Uncited cases in this genre include: Inman v. Technicolor, McDonald v. LG (reaching a different conclusion on Section 230), Hinton v. Amazon, and Englert v. Alibaba.

Case citation: Oberdorf v. Amazon.com, Inc., 2017 WL 6527142 (M.D. Pa. Dec. 21, 2017)

__

Publicity Rights Claim Preempted by Section 230 in a Court Outside the 9th Circuit

 

Case citation: Parker v. PayPal, 2017 WL 3508759 (E.D. Pa. Aug. 16, 2017)

more

The content in this post was found at https://blog.ericgoldman.org/archives/2018/04/recapping-a-years-worth-of-section-230-cases-that-got-stuck-in-my-blogging-queue.htm  Clicking the title link will take you to the source of the post. and was not authored by the moderators of freeforafee.com.

Powered by WPeMatico



The California Supreme Court Didn’t Ruin Section 230 (Today)–Hassell v. Bird

25 07 2018

Technology & Marketing Law Blog


July 2, 2018
I previously described the case facts: “A lawyer was unhappy with a Yelp review about her. The lawyer sued the putative author (with dubious service of process), got a default ruling that the review was defamatory along with a removal injunction, and then delivered the injunction to Yelp and demanded removal. Yelp refused to remove the review.” In a shocking development, in 2016, the Court of Appeals upheld the injunction. Today, the California Supreme Court reversed that ruling, seemingly restoring the status quo. Yelp rightly claims it as a win.

However, the long-term implications of this case aren’t entirely clear because the Supreme Court voted 3-1-3:  . . .

Unfortunately, the fractured opinions raise some doubts about the true holding of this case. If the plurality opinion is the law, Section 230 defendants have a lot to celebrate. The plurality opinion strongly endorses Section 230….

The opinion is noteworthy for what it didn’t do. There was no analysis at all of the First Amendment. Due process was discussed, but there was no clear resolution on the applicability of Constitutional due process to this case. The opinions did not come anywhere close to resolving when a non-party can be bound to an injunction, an issue that affects cases far beyond the Internet Law realm. . . .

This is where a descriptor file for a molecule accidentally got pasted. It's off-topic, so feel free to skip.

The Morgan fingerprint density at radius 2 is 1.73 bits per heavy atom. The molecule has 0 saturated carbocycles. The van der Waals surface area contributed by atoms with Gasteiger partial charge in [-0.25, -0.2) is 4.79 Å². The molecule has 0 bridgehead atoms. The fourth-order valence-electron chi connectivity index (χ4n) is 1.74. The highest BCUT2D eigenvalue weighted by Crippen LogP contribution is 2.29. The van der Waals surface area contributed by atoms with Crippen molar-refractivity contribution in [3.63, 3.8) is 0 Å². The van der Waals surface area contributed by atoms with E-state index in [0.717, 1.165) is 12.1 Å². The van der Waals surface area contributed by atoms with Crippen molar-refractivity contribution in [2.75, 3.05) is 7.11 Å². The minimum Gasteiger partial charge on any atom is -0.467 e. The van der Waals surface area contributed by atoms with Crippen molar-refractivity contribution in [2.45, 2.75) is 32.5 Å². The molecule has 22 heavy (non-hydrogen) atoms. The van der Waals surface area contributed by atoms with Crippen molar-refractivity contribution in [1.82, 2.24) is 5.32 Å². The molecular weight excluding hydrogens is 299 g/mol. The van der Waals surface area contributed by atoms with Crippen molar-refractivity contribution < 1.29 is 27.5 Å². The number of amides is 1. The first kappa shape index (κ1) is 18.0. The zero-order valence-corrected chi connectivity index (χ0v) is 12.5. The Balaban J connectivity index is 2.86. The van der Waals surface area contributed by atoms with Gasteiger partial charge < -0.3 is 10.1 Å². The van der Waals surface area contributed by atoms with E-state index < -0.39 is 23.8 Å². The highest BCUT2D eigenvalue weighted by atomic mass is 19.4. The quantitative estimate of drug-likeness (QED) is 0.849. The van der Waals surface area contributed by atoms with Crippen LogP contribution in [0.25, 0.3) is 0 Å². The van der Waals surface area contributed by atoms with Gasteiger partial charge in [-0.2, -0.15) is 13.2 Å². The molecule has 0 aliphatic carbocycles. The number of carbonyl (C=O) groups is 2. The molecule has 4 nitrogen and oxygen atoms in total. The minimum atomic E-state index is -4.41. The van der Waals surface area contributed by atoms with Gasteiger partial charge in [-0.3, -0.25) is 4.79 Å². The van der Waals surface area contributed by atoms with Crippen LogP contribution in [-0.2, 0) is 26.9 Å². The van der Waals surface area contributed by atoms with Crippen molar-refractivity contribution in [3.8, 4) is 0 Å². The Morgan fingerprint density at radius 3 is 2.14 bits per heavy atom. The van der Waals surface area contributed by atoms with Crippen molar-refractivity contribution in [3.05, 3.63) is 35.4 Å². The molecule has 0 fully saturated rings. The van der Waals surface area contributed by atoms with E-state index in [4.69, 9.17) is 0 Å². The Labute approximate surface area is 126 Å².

One of the many unusual aspects of this case is that Yelp didn’t remove the review when presented with the court’s judgment.

Case Citation: Hassell v. Bird, S235968 (Cal. Sup. Ct. July 2, 2018)

[ed’s note: Eric’s subsequent analysis is detailed and insightful. Uses this case to address LOADS of 230 issues. Do note, this is a state supreme court (CA) decision.]

more

The content in this post was found at https://blog.ericgoldman.org/archives/2018/07/the-california-supreme-court-didnt-ruin-section-230-today-hassell-v-bird.htm  Clicking the title link will take you to the source of the post. and was not authored by the moderators of freeforafee.com.

Powered by WPeMatico



Right of Publicity Risks For Producers Still Uncertain

25 07 2018

the IP law blog
Scott Hervey
July 5th, 2018

Often writers base characters on complete fiction, drawing from their imagination to build a character’s various facets.  However, on certain occasions a writer may base a character on a living person.  Sometimes such a portrayal is factual and other times it may be a combination of fact and fiction.  Such was the case, claimed legendary actress Olivia de Havilland, in her lawsuit against FX Networks over her portrayal in the FX docudrama Feud: Bette and Joan.